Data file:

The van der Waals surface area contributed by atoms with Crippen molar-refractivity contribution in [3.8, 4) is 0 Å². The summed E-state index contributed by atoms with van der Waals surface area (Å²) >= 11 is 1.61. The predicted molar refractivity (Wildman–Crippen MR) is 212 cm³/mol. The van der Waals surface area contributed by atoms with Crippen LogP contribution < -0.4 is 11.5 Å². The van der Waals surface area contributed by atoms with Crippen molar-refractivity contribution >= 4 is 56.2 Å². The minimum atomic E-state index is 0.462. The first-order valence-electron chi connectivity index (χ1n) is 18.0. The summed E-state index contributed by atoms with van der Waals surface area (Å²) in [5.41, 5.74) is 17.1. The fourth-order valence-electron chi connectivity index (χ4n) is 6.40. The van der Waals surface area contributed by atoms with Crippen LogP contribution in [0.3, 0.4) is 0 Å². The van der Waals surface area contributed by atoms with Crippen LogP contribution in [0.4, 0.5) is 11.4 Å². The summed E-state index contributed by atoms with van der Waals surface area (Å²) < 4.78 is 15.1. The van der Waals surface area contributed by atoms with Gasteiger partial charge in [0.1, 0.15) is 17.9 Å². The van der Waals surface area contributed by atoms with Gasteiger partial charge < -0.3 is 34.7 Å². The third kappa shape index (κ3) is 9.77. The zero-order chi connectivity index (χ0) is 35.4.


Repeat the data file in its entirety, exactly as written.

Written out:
The van der Waals surface area contributed by atoms with Crippen molar-refractivity contribution in [3.8, 4) is 0 Å². The summed E-state index contributed by atoms with van der Waals surface area (Å²) >= 11 is 1.61. The predicted molar refractivity (Wildman–Crippen MR) is 212 cm³/mol. The van der Waals surface area contributed by atoms with Crippen LogP contribution < -0.4 is 11.5 Å². The van der Waals surface area contributed by atoms with Crippen molar-refractivity contribution >= 4 is 56.2 Å². The minimum atomic E-state index is 0.462. The first-order valence-electron chi connectivity index (χ1n) is 18.0. The summed E-state index contributed by atoms with van der Waals surface area (Å²) in [5.41, 5.74) is 17.1. The fourth-order valence-electron chi connectivity index (χ4n) is 6.40. The van der Waals surface area contributed by atoms with Crippen LogP contribution in [0.3, 0.4) is 0 Å². The van der Waals surface area contributed by atoms with Crippen LogP contribution in [0.4, 0.5) is 11.4 Å². The summed E-state index contributed by atoms with van der Waals surface area (Å²) < 4.78 is 15.1. The van der Waals surface area contributed by atoms with Gasteiger partial charge in [0.1, 0.15) is 17.9 Å². The van der Waals surface area contributed by atoms with Gasteiger partial charge < -0.3 is 34.7 Å². The third kappa shape index (κ3) is 9.77. The zero-order chi connectivity index (χ0) is 35.4.